Is There a Link Between Acne and Eating Cashews?

While there might be certain foods that cause acne, cashews aren't one of the culprits.
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Although it's commonly associated with younger demographics, acne can be a problem for people of all ages. And while acne can be caused by a variety of factors (and often not one single source), your diet may contribute to your skin health.


Cashews are a nutritious snack that can be a part of a skin-healthy diet. While these nuts won't necessarily cure acne or skin conditions, replacing some of the more problematic elements of your diet may help improve your skin.

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Acne-Fighting Nutrients in Cashews

Cashews are rich in antioxidants like vitamin E, which can not only help lower inflammation but also may help protect the body (and skin) against free radicals from air pollution or cigarette smoke and ultraviolet radiation from the sun, according to the National Institutes of Health (NIH).


A 1-ounce serving of raw cashews contains 0.26 mg of vitamin E — a little less than 2% of the recommended daily allowance (RDA).

Cashews are also high in zinc, providing about 11 percent of your daily recommended value per one-ounce serving, according to the NIH. Like vitamin E, zinc is known for its anti-inflammatory effects, according to a January 2017 article in Inflammopharmacology. This nutrient has been shown to benefit patients with acne, Joshua Zeichner, MD and the director of Cosmetic and Clinical Research Dermatology at Mount Sinai Hospital in New York, tells

Nuts are also high in healthy unsaturated fats, according to Harvard Health Publishing. Unsaturated fats are not only good for your heart health but may even have some skin-related benefits.


Choosing the Healthiest Cashews

From flavored to roasted to salted, it can be helpful to know which types of cashews to eat in confidence and which to avoid. The healthiest form of cashews (and any nut, for that matter) is raw, according to Sarah Pflugradt, RD. However, if you're not a fan of raw nuts, lightly salted is another healthy alternative, given you do not have any blood pressure concerns.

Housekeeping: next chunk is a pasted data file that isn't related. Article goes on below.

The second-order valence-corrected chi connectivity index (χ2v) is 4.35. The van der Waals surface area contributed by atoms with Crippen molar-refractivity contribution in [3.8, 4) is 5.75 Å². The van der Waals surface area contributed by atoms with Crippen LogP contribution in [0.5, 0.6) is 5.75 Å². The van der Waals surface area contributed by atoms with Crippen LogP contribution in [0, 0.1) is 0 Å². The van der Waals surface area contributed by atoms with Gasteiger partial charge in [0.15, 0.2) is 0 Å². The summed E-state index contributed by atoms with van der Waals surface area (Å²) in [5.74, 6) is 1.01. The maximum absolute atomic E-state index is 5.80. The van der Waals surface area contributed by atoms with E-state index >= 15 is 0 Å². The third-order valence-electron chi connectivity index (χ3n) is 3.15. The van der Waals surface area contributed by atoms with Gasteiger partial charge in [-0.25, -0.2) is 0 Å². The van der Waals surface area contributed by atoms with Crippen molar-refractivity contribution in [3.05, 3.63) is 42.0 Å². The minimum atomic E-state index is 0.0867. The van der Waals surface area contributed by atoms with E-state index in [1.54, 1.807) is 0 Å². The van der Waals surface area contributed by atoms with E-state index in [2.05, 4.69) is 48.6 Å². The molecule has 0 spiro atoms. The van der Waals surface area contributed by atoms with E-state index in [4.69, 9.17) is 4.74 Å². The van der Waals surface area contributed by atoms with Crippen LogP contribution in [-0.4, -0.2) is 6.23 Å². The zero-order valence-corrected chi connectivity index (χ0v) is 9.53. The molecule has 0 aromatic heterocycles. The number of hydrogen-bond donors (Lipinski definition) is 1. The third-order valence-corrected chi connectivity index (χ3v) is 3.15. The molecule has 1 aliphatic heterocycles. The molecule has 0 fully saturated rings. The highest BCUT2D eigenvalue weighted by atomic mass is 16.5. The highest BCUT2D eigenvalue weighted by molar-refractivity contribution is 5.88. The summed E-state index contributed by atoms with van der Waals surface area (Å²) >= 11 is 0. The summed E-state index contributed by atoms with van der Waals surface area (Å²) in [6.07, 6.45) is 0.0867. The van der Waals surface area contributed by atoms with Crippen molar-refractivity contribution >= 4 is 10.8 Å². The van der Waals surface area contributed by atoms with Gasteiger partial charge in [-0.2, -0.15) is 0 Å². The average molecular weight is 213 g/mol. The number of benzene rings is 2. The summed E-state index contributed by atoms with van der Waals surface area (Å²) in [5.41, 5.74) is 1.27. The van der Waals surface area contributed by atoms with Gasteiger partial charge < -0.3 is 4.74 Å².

On the other hand, honey-coated or flavored versions aren't as healthy, says Pflugradt. Typically, these are high in sugar, which is linked to promoting inflammation in the body. Although these snacks may be tastier, they're better avoided.

Are There Foods That Cause Acne?

Acne can be caused by a variety of factors, including your hormones, stress, certain medications and the foods you eat, according to the Mayo Clinic. While everyone has different reactions to different foods, swapping some common acne-causing foods for more healthy options (like cashews) is linked to helping improve your skin.



Typically, foods high in dairy (specifically cow's milk) or sugar, have been known to cause acne or breakouts, according to Dr. Zeichner. "It's unclear whether acne is triggered by hormones in the milk from the lactating cow or a high amount of sugar relative to fat in skim milk."

Another thing to take note of: The glycemic index is a scale that measures the affect that certain foods have on blood sugar levels — and typically, foods with a high glycemic index (like processed cereals, cookies or crackers) have been associated with triggering acne due to their ability to raise inflammation, according to Harvard Health Publishing.


The Bottom Line

If you're a fan of cashews, you'll be happy to hear that nuts are not typically associated with acne, according to Dr. Zeichner. In fact, cashews are rich in antioxidants, like vitamin E, and nutrients that may help calm the inflammation that causes acne. While cashews won't help cure or alleviate your acne symptoms, replacing some of the more processed, higher glycemic foods in your diet with healthy snacks like cashews may help promote healthier skin.




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